Harvey Dent became Two-Face after being driven insane by his hideous facial disfigurement – a disfigurement that he received as a result of contact with sulfuric acid. Like Batman, Dent was a crime fighter, and he paid the price for his cause in the form of a courtroom attack in which he was deliberately splashed in the face with the corrosive substance. This explains why he would use acid as part of his plot against Batman. He wanted to remind our hero of what was done to him and make Batman feel what he felt. Perhaps he expected, and maybe even hoped, that Batman would ultimately survive, but only after being burned and disfigured like himself. This theory is supported by the fact that the bank heist took place on the anniversary of Two-Face’s capture at the hands of Batman.

If this was indeed the case, then this would also explain why he boiled the acid. Two-Face could have suspected that Batman might keep a small oxygen tank hidden in his utility belt, so he likely couldn’t drown him. And maybe, just maybe, he considered that Batman might wear an acid-resistant suit in preparation for just such a scheme, so he likely couldn’t dissolve him. And so Two-Face boiled the acid, ensuring that Batman would certainly and immediately succumb to its unbearable heat.

Unfortunately we still don’t know why the attacker in the courtroom used acid to attack Dent or, more importantly, whether or not it was boiling.

In Memoriam

We make them always, all the time,
and out of every thing.

We make them out of friends and facts,
and out of songs we sing.

Locked inside the cells within,
they’re with us all the time.

Shaping and defining us,
both awful and sublime.

They can’t be killed or stolen,
but most are changed or gone.

And some are hidden deep,
so we can carry on.

They follow, charm and haunt us,
no matter what we do.

Until one day they slip away,
and we become one too.

A Mother’s Care

Kitten, kid, calf or child,
there’s one drink they desire.
A gift that only mothers give,
pale, rich and required.

When flowing out of cattle’s teat,
no prefix you will find.
But from a goat, we always note,
to keep the source in mind.

Yet when one of our Ernest young,
longs for a mother’s care,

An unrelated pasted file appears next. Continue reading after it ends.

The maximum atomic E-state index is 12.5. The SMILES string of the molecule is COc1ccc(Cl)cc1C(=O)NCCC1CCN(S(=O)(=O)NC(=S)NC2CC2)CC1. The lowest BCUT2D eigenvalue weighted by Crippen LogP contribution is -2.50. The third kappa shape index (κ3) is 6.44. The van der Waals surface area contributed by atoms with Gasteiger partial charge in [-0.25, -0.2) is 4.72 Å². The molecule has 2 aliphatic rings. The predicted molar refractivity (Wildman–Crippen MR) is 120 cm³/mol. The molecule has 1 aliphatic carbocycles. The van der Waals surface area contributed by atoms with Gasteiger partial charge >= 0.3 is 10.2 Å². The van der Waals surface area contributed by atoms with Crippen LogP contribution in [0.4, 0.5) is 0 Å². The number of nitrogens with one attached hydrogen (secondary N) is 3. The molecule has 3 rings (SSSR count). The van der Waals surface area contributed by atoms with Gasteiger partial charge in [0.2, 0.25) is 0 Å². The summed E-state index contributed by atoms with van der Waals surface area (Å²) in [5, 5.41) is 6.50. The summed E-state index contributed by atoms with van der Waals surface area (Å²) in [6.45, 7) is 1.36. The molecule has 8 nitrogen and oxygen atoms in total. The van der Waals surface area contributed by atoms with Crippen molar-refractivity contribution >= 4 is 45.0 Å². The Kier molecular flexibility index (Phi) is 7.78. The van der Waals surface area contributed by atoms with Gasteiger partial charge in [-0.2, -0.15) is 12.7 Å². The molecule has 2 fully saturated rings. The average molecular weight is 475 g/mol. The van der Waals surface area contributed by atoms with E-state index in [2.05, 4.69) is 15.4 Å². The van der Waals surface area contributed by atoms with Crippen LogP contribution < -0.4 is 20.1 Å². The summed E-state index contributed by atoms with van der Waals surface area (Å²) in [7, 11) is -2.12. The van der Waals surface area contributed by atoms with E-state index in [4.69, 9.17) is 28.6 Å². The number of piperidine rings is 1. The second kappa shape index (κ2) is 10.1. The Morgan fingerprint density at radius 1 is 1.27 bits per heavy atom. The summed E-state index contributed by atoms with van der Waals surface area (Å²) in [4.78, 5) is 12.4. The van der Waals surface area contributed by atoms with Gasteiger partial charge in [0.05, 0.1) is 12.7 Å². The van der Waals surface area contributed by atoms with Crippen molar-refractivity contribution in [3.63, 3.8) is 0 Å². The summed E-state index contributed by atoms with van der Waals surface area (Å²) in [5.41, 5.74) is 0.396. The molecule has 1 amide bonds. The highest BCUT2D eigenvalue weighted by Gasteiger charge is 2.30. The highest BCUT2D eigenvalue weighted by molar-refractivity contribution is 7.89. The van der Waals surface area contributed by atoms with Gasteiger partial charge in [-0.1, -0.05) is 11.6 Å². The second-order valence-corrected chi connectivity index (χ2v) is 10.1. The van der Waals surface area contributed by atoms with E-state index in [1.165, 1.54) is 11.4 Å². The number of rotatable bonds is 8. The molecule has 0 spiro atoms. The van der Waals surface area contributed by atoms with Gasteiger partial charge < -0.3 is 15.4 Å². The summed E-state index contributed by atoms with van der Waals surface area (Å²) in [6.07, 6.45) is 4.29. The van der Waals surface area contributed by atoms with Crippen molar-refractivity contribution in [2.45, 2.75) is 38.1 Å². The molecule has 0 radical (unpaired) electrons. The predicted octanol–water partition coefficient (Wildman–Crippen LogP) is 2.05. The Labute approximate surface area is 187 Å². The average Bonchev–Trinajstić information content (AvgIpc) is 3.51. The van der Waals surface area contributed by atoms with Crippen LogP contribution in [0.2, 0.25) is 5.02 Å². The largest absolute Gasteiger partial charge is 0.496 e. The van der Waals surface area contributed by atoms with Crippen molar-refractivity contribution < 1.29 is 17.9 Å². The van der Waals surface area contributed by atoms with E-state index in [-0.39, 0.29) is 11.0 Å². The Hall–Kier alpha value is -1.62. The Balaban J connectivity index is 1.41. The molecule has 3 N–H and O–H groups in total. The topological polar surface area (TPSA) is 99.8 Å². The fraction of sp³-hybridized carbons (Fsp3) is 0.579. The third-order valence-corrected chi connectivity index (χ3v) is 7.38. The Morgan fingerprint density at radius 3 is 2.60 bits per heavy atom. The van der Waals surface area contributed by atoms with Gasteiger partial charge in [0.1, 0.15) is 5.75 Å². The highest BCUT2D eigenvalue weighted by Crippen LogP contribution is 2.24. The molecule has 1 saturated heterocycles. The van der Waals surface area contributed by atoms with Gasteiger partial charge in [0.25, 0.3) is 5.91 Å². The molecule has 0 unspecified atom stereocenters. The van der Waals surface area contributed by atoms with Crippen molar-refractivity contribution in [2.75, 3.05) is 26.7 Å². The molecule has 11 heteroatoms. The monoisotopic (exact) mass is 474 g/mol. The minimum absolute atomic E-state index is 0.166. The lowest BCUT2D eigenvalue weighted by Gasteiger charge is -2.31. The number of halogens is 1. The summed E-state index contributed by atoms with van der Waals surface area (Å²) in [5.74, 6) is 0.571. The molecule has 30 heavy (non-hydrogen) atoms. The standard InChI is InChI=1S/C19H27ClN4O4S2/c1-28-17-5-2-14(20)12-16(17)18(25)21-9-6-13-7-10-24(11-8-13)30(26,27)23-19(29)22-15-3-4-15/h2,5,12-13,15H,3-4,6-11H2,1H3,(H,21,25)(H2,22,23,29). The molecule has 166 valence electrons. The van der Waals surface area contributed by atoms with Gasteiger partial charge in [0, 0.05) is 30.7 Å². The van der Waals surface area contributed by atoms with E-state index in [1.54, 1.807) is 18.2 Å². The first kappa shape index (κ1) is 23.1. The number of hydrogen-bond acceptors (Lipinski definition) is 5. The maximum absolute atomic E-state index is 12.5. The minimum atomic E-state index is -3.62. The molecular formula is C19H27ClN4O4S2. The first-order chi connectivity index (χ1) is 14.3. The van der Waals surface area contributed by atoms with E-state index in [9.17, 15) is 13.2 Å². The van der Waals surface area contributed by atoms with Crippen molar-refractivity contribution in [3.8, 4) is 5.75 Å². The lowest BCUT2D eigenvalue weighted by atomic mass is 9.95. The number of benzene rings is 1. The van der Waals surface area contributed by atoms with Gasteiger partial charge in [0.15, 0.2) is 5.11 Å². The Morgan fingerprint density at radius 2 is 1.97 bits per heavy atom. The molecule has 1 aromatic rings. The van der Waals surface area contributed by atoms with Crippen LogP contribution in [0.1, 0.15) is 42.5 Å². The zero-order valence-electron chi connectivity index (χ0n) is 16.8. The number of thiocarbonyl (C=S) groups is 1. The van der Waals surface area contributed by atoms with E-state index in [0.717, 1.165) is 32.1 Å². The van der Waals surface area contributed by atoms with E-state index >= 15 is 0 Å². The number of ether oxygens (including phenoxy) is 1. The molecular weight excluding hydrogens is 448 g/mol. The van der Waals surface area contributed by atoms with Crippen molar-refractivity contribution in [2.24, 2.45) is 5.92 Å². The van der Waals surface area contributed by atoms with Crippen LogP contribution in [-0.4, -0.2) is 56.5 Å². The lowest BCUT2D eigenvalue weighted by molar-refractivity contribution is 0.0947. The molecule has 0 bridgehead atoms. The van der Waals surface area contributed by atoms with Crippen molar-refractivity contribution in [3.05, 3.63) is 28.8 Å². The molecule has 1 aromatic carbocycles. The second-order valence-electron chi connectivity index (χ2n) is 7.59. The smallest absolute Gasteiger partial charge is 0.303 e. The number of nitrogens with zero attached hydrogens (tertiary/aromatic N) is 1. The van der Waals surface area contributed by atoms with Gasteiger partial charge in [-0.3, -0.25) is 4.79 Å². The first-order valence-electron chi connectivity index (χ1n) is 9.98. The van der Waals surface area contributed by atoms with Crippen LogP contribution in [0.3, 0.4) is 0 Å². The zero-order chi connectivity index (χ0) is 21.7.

we don’t recall from whom it came,
but we do recall from where.


cleave. [kleev] -verb.

1. to join together or integrate as a whole. A man shall leave his father and mother, and shall cleave to his wife.

2. to divide apart or separate into pieces. The lumberjack used his hatchet to cleave the branch in two. 

Laugh Track

Now listen close and hear the tale,
of how our humor died.
For once we laughed when actors laughed,
and when they cried, we cried.

When film was new and no one knew
quite how to summon laughter,
the audience would take the lead,
our laughs would follow after.

But every now and then a quip,
would not seem as clever.
Without the crowing crowd to cue,
no laughter whatsoever.

And so they sought the aid of one,
who captured that glad sound,
the cheerful noise that lifts us up,
copied, cut and bound.

He used a secret magic box,
then took what wasn’t funny,
sweetened it just to our taste,
and made a ton of money.

So now we sit and watch and wait,
for a machine to tell us when,
to react according to the prompt,
then quiet and wait again.

Thanks be to Charley Douglass,
for now we can’t be sure,
of whether what we feel is real,
and if our joy is pure.

The World’s Hardest Multiple Choice Question: Part II

If each question in the following series does not share the same answer as its counterpart in part I, which other question in this series has the same answer as question D?

A. If the answer to this question isn’t B, which other choices are also incorrect?

  • C and D.
  • C and D.
  • A and D.
  • A and B.

B. What is the answer to question C?

  • B.
  • C.
  • D.
  • A.

C. What is the answer to question B?

  • D.
  • C.
  • B.
  • D.

D. Which of the following questions is correctly answered, “There is no correct answer?”

  • What answer would make this question answerable?
  • What answer would make this question unanswerable?
  • If there is a correct answer to this question, what could it be?
  • If there is an incorrect answer to this question, what could it be?
Test your skills further in part III.